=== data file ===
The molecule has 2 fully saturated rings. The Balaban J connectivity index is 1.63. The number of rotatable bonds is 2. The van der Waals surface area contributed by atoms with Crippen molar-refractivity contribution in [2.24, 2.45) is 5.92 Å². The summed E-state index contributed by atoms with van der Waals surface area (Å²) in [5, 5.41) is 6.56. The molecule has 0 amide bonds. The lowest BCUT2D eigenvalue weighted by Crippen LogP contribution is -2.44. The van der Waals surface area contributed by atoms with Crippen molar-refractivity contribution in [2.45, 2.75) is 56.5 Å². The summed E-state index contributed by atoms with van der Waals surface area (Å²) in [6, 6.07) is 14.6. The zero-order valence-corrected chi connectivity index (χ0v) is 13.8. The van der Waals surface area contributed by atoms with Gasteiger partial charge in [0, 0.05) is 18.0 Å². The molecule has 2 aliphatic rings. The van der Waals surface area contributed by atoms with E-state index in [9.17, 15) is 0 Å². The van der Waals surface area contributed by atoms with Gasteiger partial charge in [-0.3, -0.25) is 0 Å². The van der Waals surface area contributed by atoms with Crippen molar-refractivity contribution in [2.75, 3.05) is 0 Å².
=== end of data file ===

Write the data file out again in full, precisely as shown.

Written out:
The molecule has 2 fully saturated rings. The Balaban J connectivity index is 1.63. The number of rotatable bonds is 2. The van der Waals surface area contributed by atoms with Crippen molar-refractivity contribution in [2.24, 2.45) is 5.92 Å². The summed E-state index contributed by atoms with van der Waals surface area (Å²) in [5, 5.41) is 6.56. The molecule has 0 amide bonds. The lowest BCUT2D eigenvalue weighted by Crippen LogP contribution is -2.44. The van der Waals surface area contributed by atoms with Crippen molar-refractivity contribution in [2.45, 2.75) is 56.5 Å². The summed E-state index contributed by atoms with van der Waals surface area (Å²) in [6, 6.07) is 14.6. The zero-order valence-corrected chi connectivity index (χ0v) is 13.8. The van der Waals surface area contributed by atoms with Gasteiger partial charge in [0, 0.05) is 18.0 Å². The molecule has 2 aliphatic rings. The van der Waals surface area contributed by atoms with E-state index in [9.17, 15) is 0 Å². The van der Waals surface area contributed by atoms with Gasteiger partial charge in [-0.3, -0.25) is 0 Å². The van der Waals surface area contributed by atoms with Crippen molar-refractivity contribution in [2.75, 3.05) is 0 Å².